The Suns were many – Vido had clearly brought no shortage of manpower to protect him – but the years since Zaeed had left had not been kind to the Suns' combat abilities. They'd turned from an elite squad into a mass-manufactured mercenary business that sacrificed quality for quantity, and it showed. The mercs were disorganized and Shepard's squad held their ground. Where the Suns were haphazard and took too long to find cover, Shepard's squad was quick and merciless in gunning them down. Where the Suns wasted time trying to pick off Jacob through his formidable barriers, Shepard could call out priority targets for his squad to polish off with frightening efficiency. The commander shouted each move over the cacophony, directing the squad's fire at each group of mercs in turn. None of them lasted long.
The last merc died as the catwalk he was standing on was yanked out from under him in a torrent of blue energy. He screamed as he collapsed in on himself, crushed like an empty can, until his voice shorted out with a sickening squelch. The catwalk came down, bringing half of a support tower with it in a great rumbling avalanche. Cables snapped and the klaxon stuttered and died.
"Yeah, don't be a pussy, Shepard," Jack said, emerging from her cover behind a forklift. She wiped her sweaty hands on her pants as if nothing had happened. "I've heard of this Vido asshole. He's no fuckin' innocent."
"He'd arguably earned this before we left Earth," Zaeed agreed, tapping Jessie's stock over his shoulder. He turned in a circle, peering through his gun sight at the guard towers they'd left behind them, checking for any hidden snipers. He saw nothing. "But then there was Elysium and Sirona, that massacre on Bonfa, Caleston."
"And the Suns ain't exactly sweethearts on Omega," Jack offered.
Zaeed lowered his weapon, satisfied. He continued his list. "Vido botched a mission on Cenderes, probably killed hundreds with radiation." He tapped his boot in the oily soil. "Even right here on Zorya, quite a few deaths on his hands." More accurately, they were deaths on Zaeed's hands that Vido had ordered, back when they were cleaning out any local leaders who thought to oppose the Blue Suns' ever-growing influence on the planet, but Zaeed didn't bother bringing that up.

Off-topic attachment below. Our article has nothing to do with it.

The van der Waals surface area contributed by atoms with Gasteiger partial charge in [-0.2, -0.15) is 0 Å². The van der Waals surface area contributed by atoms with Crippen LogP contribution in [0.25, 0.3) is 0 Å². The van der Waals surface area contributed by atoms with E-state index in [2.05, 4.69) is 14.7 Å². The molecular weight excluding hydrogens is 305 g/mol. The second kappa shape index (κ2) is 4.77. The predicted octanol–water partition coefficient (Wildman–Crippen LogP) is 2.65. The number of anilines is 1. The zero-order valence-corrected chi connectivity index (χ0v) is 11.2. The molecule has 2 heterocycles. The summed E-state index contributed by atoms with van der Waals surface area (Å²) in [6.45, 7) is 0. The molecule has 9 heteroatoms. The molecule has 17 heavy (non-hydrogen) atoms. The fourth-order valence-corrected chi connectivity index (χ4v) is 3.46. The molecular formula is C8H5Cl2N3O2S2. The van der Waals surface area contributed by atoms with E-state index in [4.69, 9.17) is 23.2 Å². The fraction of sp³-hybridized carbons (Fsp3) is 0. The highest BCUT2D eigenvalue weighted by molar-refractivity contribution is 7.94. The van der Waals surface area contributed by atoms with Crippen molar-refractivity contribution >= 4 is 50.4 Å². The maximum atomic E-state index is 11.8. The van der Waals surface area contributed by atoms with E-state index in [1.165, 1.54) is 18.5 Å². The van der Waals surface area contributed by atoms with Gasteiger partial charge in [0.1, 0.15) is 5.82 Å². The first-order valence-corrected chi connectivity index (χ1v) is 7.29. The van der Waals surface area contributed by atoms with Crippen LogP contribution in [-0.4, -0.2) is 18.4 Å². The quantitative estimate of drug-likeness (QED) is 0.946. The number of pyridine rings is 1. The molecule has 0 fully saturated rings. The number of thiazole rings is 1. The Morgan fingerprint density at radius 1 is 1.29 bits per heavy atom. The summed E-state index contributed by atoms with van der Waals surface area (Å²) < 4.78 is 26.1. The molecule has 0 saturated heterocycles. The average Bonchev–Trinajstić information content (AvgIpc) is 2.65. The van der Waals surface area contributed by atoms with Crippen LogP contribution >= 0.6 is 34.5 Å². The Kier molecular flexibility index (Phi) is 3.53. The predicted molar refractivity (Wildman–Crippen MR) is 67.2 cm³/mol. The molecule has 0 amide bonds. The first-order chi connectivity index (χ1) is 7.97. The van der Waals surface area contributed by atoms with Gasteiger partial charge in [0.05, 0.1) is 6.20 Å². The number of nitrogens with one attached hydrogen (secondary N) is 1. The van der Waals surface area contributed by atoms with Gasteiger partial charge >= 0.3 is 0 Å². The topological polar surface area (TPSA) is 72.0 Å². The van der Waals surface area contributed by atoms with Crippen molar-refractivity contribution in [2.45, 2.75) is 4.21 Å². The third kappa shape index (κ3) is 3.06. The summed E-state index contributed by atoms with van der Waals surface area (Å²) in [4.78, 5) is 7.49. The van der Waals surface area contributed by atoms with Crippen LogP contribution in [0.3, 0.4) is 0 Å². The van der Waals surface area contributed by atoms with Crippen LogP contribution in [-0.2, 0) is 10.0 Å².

Shepard grimaced, his discomfort obvious.
"We fought him back when I was with the corsairs," Jacob admitted, looking apologetic. "Ruyii and Solut Four. Lost good men."
"Cheerleader Junior is right, Shepard," Jack said. "You don't have to fuck up everybody's revenge plots." Jacob tossed her an angry glare, but she ignored it.
"See?" Zaeed said. As they continued their way towards the center of the facility, a shift of movement up near the refinery's loading docks caught his eye, and he lifted his scope for a better view. "Even Taylor agrees, Shepard," he said, squinting through the sights. He saw it again – a fleeting flash of mud-stained blue-and-white up ahead as a man ducked behind cover just a little too late. He smiled grimly. "Vido's gotto go."
"All the same," Shepard insisted. "It'll be worth it to you in the long run to try to take him alive. That's the plan."
Zaeed laughed at that, still scanning the path ahead. Whoever he'd seen had bunkered down. They knew they'd been spotted - they were sitting still, hoping he'd lose track.
He lowered his gun, but held up a hand to signal the squad to stop. He gestured up towards the hidden mercenary, favoring Shepard with an amused grin.
"You're a good man, Shepard," he said, fishing in his pockets, "but I'm way too old for the kind of peace you think I need." It was funny. Zaeed had met Shepard's type before. Shepard liked to be a shepherd, even to men old enough to be his father. Zaeed's fingers finally found one of his incendiary grenades, and he busied himself priming it, pulling the catalyst tab and setting the pin lock as he slid it into the rail on his rifle.
"It'll be worth it, Zaeed," Shepard insisted.
Zaeed shook his head as the grenade initialized and gave a beep. "We'll see what Jessie has to say about that. She might end up beating the bastard's goddamn face in before you can stop her." He raised his gun again and took aim at the low concrete wall he'd seen the man duck behind again.